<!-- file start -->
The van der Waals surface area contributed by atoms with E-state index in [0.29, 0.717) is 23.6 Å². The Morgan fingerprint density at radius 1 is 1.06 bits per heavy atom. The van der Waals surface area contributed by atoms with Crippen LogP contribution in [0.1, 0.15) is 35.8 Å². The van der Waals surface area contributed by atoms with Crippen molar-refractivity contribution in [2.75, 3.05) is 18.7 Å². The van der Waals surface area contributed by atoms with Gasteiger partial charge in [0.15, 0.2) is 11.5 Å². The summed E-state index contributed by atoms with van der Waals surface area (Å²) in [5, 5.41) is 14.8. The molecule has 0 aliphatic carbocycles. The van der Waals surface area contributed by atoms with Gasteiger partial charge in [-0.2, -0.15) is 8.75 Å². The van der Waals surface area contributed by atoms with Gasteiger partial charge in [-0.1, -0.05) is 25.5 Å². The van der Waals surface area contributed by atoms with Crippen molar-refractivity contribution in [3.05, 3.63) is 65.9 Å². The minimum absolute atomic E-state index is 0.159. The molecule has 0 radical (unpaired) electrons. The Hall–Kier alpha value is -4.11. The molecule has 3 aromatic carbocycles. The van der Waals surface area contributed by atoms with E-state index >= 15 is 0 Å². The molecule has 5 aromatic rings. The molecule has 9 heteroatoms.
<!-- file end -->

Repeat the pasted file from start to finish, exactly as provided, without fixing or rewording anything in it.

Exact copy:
The van der Waals surface area contributed by atoms with E-state index in [0.29, 0.717) is 23.6 Å². The Morgan fingerprint density at radius 1 is 1.06 bits per heavy atom. The van der Waals surface area contributed by atoms with Crippen LogP contribution in [0.1, 0.15) is 35.8 Å². The van der Waals surface area contributed by atoms with Crippen molar-refractivity contribution in [2.75, 3.05) is 18.7 Å². The van der Waals surface area contributed by atoms with Gasteiger partial charge in [0.15, 0.2) is 11.5 Å². The summed E-state index contributed by atoms with van der Waals surface area (Å²) in [5, 5.41) is 14.8. The molecule has 0 aliphatic carbocycles. The van der Waals surface area contributed by atoms with Gasteiger partial charge in [-0.2, -0.15) is 8.75 Å². The van der Waals surface area contributed by atoms with Gasteiger partial charge in [-0.1, -0.05) is 25.5 Å². The van der Waals surface area contributed by atoms with Crippen molar-refractivity contribution in [3.05, 3.63) is 65.9 Å². The minimum absolute atomic E-state index is 0.159. The molecule has 0 radical (unpaired) electrons. The Hall–Kier alpha value is -4.11. The molecule has 3 aromatic carbocycles. The van der Waals surface area contributed by atoms with E-state index >= 15 is 0 Å². The molecule has 5 aromatic rings. The molecule has 9 heteroatoms.